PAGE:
Free-ranging chickens will look good to stray cats, while the smell and noise of your livestock can be an attractant to wandering dogs. (Personally, I think domestic dogs are the worst most indiscriminant predators. A wild animal killing for food is heartbreaking, but somewhat understandable. But, a domestic dog that runs an animal to death or grabs at legs and flesh just for play, with no intention of consuming it is intolerable.)

With information about local wildlife and domestic animals in hand, you can plan and build structures and pens that will keep out what you don’t want in.

Barns, Sheds and Outdoor Pens

Structures and fencing do not have to be extravagant or expensive to provide proper protection, but they should be solid and secure if they are going to be successful in protecting your animals. Read the rest of the story »

Making Dirt!

Saturday, May 9, 2015

Green + Brown + Water = Black Gold for the garden.

No garden is complete without a compost pile! A compost pile acts as a giant recycling bin for most decomposeable yard and kitchen waste. What’s more, compost does triple duty as a soil conditioner, mulch and fertilizer. All this wrapped up into one spade full of rich, friable black gold! It’s referred to as black gold because compost feeds the soils’ microorganisms that help to keep plants strong and healthy and adds nutrients like nitrogen to the soil, and helps less than perfect soils like clay and sand drain better.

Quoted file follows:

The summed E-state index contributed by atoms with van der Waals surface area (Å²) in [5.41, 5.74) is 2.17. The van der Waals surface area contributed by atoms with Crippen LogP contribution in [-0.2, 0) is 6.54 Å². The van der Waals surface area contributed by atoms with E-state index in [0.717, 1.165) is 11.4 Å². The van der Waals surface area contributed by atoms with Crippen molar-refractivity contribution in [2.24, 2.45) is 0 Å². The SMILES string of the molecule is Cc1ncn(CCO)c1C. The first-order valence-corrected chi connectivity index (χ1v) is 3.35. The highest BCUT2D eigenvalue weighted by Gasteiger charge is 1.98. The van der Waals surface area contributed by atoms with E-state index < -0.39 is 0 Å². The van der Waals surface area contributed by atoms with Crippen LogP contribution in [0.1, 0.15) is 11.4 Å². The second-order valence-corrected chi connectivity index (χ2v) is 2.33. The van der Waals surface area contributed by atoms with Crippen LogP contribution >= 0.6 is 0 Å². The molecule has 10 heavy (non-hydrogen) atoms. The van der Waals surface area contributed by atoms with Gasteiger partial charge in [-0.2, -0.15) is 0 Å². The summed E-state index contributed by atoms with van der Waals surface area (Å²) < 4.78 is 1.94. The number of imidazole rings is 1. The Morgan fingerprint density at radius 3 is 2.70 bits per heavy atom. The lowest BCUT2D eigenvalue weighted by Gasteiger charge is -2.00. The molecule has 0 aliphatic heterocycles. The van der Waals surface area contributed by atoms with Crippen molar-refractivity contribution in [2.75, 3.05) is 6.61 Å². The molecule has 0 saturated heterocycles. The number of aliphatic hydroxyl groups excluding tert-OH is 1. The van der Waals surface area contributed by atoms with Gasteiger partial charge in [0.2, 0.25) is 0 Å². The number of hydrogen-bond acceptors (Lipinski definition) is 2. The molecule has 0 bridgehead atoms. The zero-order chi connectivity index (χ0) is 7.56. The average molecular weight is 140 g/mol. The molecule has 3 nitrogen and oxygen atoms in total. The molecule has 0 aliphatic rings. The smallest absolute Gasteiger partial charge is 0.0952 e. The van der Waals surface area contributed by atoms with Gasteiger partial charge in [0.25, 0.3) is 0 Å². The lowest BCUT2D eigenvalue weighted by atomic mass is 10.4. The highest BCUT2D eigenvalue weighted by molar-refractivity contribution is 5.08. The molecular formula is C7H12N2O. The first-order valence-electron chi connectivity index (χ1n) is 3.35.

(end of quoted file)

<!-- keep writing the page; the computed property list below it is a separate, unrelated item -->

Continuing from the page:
Fall and winter is a great time to start a compost pile, too. With gardens being pulled up and put to bed for the winter and leaves falling in all those brilliant colors there is plenty of ingredients handy to feed your soil making bin.